The Interference Field

Any part of the body that has been traumatized or ill can become an interference field [1,5,19,4,18]. An interference field can cause disturbance anywhere in the body no matter where it is located. Every being is a potential carrier of one or several interference fields: 30% to 45% of all illness or pain is caused by an interference field [1]. The overall success rate of treating any given illness or pain with neural therapy by a good neural therapist lies at approximately 65% (treatment of interference fields plus the other Neural Therapy techniques) [16].


An interference field can on its own cause illness or pain. More commonly, the interference field is a link in a chain of interference fields, and for successful treatment all involved interference fields must be found and treated. For example, a woman with pelvic pain improves for 2 days after a Frankenhauser ganglion block [1,10,24,25], then her pain returns. On the next visit, both the thyroid [1,10,24,25] and the Frankenhauser ganglion are injected. The result is now lasting.


General illness such as malnutrition [26], emotional stress, geopathic influences, eating incompatible foods, and other conditions can convert inactive interference fields into active interference fields. For successful treat­ment, both conditions need to be recognized and treated. If only one condition is treated, there will be only partial or temporary improvement.


The most frequently overlooked interference fields are (a) the teeth and (b) the intestines.


In Germany, the term “frozen regulation” is used frequently. This indicates a condition in a patient who cannot respond to Neural Therapy, acupuncture, home­opathy, and other gentle interventions. The condition is frequently caused by certain medications. The most com­mon are the following: steroids, antibiotics, antihista­mines, and psychopharmaceuticais [1].


Some indicators that an interference field is causing the present illness are:

  1. The illness is not responding to other therapies.
  2. Another type of treatment has made the patient unex­pectedly worse. For example, the patient received an injection into the knee joint for chronic knee pain. His knee became much worse. In Neural Therapy this is called reaction phenomenon and indicates that an in­terference field located elsewhere is causing the knee pain.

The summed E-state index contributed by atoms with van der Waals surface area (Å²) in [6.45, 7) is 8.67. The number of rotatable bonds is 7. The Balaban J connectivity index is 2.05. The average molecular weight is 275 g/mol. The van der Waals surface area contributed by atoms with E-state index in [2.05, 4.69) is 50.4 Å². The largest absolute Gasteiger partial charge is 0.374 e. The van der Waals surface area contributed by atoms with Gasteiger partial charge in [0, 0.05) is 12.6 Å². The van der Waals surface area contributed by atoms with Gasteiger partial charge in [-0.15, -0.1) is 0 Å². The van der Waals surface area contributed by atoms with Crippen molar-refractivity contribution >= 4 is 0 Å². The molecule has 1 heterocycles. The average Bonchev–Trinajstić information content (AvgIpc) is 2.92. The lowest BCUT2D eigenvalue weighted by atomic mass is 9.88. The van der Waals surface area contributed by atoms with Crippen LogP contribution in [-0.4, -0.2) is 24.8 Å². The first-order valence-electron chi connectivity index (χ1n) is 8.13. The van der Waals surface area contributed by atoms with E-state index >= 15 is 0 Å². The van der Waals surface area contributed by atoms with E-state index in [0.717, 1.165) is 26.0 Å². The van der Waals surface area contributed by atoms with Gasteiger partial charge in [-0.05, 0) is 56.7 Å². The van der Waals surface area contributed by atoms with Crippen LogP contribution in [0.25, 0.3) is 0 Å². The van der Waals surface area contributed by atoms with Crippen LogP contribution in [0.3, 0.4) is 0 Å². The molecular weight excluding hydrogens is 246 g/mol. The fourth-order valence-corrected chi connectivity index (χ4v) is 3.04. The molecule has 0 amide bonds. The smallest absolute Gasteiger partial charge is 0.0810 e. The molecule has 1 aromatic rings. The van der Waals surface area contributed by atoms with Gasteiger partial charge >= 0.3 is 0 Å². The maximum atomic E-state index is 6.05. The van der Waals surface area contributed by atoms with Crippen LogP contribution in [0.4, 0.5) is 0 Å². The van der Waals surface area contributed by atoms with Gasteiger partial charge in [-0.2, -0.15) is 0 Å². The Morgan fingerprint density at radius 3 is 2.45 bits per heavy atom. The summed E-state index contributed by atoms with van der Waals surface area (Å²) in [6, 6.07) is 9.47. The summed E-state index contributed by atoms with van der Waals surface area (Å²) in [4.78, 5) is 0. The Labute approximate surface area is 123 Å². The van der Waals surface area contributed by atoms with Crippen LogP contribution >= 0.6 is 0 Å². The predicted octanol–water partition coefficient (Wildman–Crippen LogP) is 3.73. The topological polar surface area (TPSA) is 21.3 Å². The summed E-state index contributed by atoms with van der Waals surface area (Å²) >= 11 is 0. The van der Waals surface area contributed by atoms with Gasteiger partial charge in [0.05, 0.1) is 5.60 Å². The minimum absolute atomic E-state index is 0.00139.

3. All symptoms are located only on one side of the For example, a patient has right-sided tinnitus, right-sided shoulder-arm pain and right-sided knee pain.
  4. Summation of interference fields: after an appendec­tomy the patient develops rheumatoid arthritis. The appendectomy scar adds one more link to the chain of interference fields which is now strong enough to cause the rheumatoid arthritis. At this point, all in­volved interference fields need to be found and treated.
How to Find the Relevant Interference Field

History. What was the last illness, trauma, surgery, dental work before the patient developed his present illness?


Systematic Search. This is easiest with a pain patient. Before beginning treatment, a careful range of motion evaluation [27] (for example, shoulder abduction before treatment only 30°), and a careful reexamination after each Neural Therapy injection (for example, after appen­dectomy scar injection 70°) should be undertaken.


During the first session all scars are treated [1,3,19, 25,28,22,4]. After each scar injection the painful joint or illness state is reassessed. During the second session the pelvis is treated [1,10,26,25,28,19]. During the third ses­sion the chest is treated [1,10,28].


Empirical Approach. Certain empirical relationships be­tween the interference field and the illness are more com­mon. Examples include [25]: tonsils–knee joint; abdomi­nal scars–large joints and low back; leg scars–sciatica; tonsils and teeth–migraine; prostate, stomach, and si­nuses–neck; gallbladder scar–shoulder; pelvic scars­PMS, depression, arthritis.


It is valuable to understand the energetic relationships that are taught in different “healing systems.” A scar that crosses an acupuncture meridian is more likely to cause disturbance on the structures that are related to this me­ridian than elsewhere. For example, a gallbladder scar is often responsible for chronic hip pain. It is important to understand the tooth–organ relationships [18,19,29]. For example, the four front teeth in the upper and lower jaw are related to the urogenital system and are frequently responsible for pelvic pain, chronic kidney disease, and even malignancy in the pelvic organs. Another example is the wisdom tooth which often is responsible for chronic heart problems. Other valuable systems that I have found are the Chapman reflexes and simply the dermatomal relationships that are known in neurology.


Muscle Testing (Applied Kinesiology). These tests will be revealing of such relationships as well [30].